There is no denying that the history of entertainment includes some really messed up stuff. Sure, we’ve had our Shakespeares and Mozarts; but at various times, we were also gaga over gladiator battles, cockfights, bear baiting, and the cringe-worthy tradition of blackface and minstrel shows.
With all the progress we’ve made moving toward nobler forms of theatre, with almost no forms of animal torture at all, we tend to think of ours as an era of modern entertainment. Look how progressive the theater has become! we think, while buying Hamilton tickets on our smartphones and basking in the air-conditioning and free wifi at our local Starbucks. Truly this is a golden age and we pat ourselves on the back for all the ways we are far superior to generations past. Yay!
Although we have certainly come a long way, it seems to me that there are still some aspects of theatrical entertainment that are stuck in the dark ages. Let me tell you the story of an act I saw recently:
The performer walked onstage and introduced a little pill. He told the crowd that anyone who took this pill would be compelled to do anything he asked. To add even more intrigue to his plot, he stated that volunteers would likely be unable to remember what happened to them while under the influence of the drug. “But trust me,” he said, “it’ll be fun.”
A young woman from the audience was brought to the stage and given the pill. In an instant, she became visibly drowsy and disoriented. The performer guided her through a series of increasingly embarrassing stunts, including the revelation of personal information, private fantasies and even the performance of simulated sex acts. The audience was encouraged to laugh and cheer. “This is fun,” the performer kept saying, but I couldn’t help feeling deeply uncomfortable.
The show concluded with the volunteer sobering up, confirming that the pill had indeed made her unaware of anything she had done during the act, and she was unable to recall her actions. With that, she was sent back to her seat to a round of applause. The performer then pointed out that the entire show had been video recorded and everyone should buy a copy, joking that “It would make great blackmail material.”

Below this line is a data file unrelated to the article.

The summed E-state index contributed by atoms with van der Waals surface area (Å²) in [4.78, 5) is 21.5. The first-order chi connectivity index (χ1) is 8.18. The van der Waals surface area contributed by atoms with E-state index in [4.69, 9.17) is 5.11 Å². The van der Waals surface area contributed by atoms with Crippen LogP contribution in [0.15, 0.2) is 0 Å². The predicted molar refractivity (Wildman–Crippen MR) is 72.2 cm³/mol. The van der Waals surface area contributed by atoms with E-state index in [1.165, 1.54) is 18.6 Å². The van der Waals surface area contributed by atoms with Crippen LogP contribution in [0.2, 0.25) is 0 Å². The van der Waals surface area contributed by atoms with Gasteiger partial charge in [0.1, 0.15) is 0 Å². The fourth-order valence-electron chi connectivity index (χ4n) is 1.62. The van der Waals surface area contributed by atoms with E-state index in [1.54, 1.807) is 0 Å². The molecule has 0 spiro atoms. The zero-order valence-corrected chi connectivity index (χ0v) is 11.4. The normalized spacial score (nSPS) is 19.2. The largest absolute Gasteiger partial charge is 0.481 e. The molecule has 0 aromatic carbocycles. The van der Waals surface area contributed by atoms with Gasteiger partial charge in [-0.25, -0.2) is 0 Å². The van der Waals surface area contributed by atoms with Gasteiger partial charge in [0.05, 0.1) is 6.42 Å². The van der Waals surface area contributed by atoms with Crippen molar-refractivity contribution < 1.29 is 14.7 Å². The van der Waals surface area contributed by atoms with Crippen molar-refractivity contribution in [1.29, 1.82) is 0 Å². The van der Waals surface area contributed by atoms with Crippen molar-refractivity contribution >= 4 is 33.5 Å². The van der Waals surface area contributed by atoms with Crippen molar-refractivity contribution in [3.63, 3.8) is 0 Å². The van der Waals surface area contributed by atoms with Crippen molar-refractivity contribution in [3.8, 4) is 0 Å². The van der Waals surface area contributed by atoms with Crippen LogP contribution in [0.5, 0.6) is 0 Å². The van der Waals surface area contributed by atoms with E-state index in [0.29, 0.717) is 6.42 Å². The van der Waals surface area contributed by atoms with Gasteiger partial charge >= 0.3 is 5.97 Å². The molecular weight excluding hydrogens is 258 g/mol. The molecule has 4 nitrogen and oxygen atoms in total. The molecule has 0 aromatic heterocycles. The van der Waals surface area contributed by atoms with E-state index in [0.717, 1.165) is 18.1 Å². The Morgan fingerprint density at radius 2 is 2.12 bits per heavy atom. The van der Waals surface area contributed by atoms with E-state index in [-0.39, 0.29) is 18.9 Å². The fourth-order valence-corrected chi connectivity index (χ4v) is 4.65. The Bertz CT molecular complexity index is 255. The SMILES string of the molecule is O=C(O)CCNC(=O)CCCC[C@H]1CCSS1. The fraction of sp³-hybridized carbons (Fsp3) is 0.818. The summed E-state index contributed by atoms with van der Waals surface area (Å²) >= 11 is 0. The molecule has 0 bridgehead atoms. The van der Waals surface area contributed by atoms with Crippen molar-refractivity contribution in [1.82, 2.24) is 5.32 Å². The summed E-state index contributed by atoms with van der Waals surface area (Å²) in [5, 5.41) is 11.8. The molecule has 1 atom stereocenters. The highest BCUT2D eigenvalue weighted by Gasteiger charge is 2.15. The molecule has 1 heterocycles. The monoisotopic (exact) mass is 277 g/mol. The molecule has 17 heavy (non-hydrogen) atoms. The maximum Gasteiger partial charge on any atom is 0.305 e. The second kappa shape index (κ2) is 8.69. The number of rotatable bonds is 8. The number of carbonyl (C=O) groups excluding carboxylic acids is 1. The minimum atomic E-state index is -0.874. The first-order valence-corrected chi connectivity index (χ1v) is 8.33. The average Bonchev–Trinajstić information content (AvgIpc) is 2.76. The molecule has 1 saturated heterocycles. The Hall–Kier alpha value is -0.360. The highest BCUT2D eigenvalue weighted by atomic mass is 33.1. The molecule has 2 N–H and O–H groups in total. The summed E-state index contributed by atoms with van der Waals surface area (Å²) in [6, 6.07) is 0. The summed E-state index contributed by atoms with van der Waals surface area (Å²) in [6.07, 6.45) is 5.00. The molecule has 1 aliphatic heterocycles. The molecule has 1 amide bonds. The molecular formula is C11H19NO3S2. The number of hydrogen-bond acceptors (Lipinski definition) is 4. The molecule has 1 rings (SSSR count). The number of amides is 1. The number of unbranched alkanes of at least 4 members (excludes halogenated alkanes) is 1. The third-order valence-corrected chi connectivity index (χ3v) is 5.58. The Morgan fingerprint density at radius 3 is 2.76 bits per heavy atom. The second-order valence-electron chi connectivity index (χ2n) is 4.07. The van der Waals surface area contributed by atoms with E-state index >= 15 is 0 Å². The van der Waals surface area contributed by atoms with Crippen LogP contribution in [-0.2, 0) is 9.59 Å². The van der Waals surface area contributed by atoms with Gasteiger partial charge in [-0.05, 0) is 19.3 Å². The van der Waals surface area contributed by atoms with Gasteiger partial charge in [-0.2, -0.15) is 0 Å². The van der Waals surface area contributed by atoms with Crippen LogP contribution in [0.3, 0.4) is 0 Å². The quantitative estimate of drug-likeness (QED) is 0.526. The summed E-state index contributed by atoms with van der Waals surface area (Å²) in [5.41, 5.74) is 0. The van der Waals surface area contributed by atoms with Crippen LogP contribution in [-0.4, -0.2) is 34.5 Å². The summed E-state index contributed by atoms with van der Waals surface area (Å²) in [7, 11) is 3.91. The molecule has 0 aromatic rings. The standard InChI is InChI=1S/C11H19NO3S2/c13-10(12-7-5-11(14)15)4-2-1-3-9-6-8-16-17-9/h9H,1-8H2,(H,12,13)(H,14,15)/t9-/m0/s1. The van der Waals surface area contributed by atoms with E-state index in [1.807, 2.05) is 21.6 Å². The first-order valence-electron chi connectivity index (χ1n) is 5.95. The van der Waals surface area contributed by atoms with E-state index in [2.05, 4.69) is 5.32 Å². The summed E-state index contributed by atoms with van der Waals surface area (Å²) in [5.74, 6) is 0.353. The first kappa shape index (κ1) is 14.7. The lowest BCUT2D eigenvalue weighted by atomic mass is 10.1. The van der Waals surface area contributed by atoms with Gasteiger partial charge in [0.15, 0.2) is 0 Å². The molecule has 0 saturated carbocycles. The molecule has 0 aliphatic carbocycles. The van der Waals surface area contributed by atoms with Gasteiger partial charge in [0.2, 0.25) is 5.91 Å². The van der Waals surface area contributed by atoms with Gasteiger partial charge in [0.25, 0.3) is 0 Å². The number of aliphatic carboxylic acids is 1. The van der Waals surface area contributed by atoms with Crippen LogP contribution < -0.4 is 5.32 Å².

I think most of us would agree that this act is morally dubious, to say the least. A volunteer under the influence of a powerful drug that removes their ability to consent should not be made to discuss private information, do embarrassing stunts, or perform pseudosexual acts. This show, which encourages friends, coworkers, and strangers to point and laugh at someone made vulnerable and then taken advantage of for the amusement of the crowd, should not be sold as entertainment.
Now take a minute to reread the description of the act, but replace that little pill with hypnosis. If it’s not okay to remove someone’s consent with a drug, then why should it be okay to do it through hypnosis in the context of a magic show?
The first hypnosis performance (or hypno show) I ever saw gave me an icky feeling I couldn’t explain, a sort of unsettling anxiousness in the pit of my stomach. Maybe it was just that particular performer or the burrito I’d had for lunch, but it made me question what I was being asked to see as entertainment. After speaking with many theatre people, magicians, and even a few psychologists who’ve had similar experiences, I realized that this sort of act falls into a moral grey area that we have avoided talking about in the worlds of magic and variety arts.
The narrative a hypno show is selling to the audience implies by its nature that it is acceptable to “make” someone perform embarrassing or sexual acts for the enjoyment of a crowd when that person is in a state of suggestibility similar to that created by drugs or alcohol — which, of course, it is not. The idea that these shows are usually marketed to colleges and universities is even more unsettling, considering the recent focus on educating students about the importance of consent in an effort to address the very real threat of date rape. I vividly remember as the entertainment director for ACAD (Alberta College of Art & Design) being inundated with promotional material from hypnotists with quotes like “I’ll have your students humping the walls.”
Whatever the moral implications, hypnosis is a fascinating phenomenon that reveals some amazing things about the human mind, and it’s certain to wow crowds. I can see why people would be drawn to it, and I would even call myself an advocate for science and research in this field, but is it appropriate to sell as a comedy show?
I should clarify that I am talking only about the NARRATIVE of a hyno show, whether the effect it has on people is real for the people under it’s influence or not is not the issue we are discussing here. Is the narrative hypno shows sell to crowds about consent appropriate or even socially responsible? Is it okay to imply that toying with the minds and lives of audience members as a form of amusement us acceptable?
Perhaps I’m missing something or maybe all the hypno shows I’ve ever seen have been outliers, but it seems to me that this form of magic is inappropriate, both in its implications and in its practices. I would argue that we should be having more conversations like this, discussions about the moral implications of what we do as performers. Let’s begin to ask ourselves about the true impact of the fantasies we create onstage, the messages we send to our audience, and how those ideas affect people in the long-term. And maybe, just maybe, we can agree that it’s time for hypnosis to go the way of the minstrel show.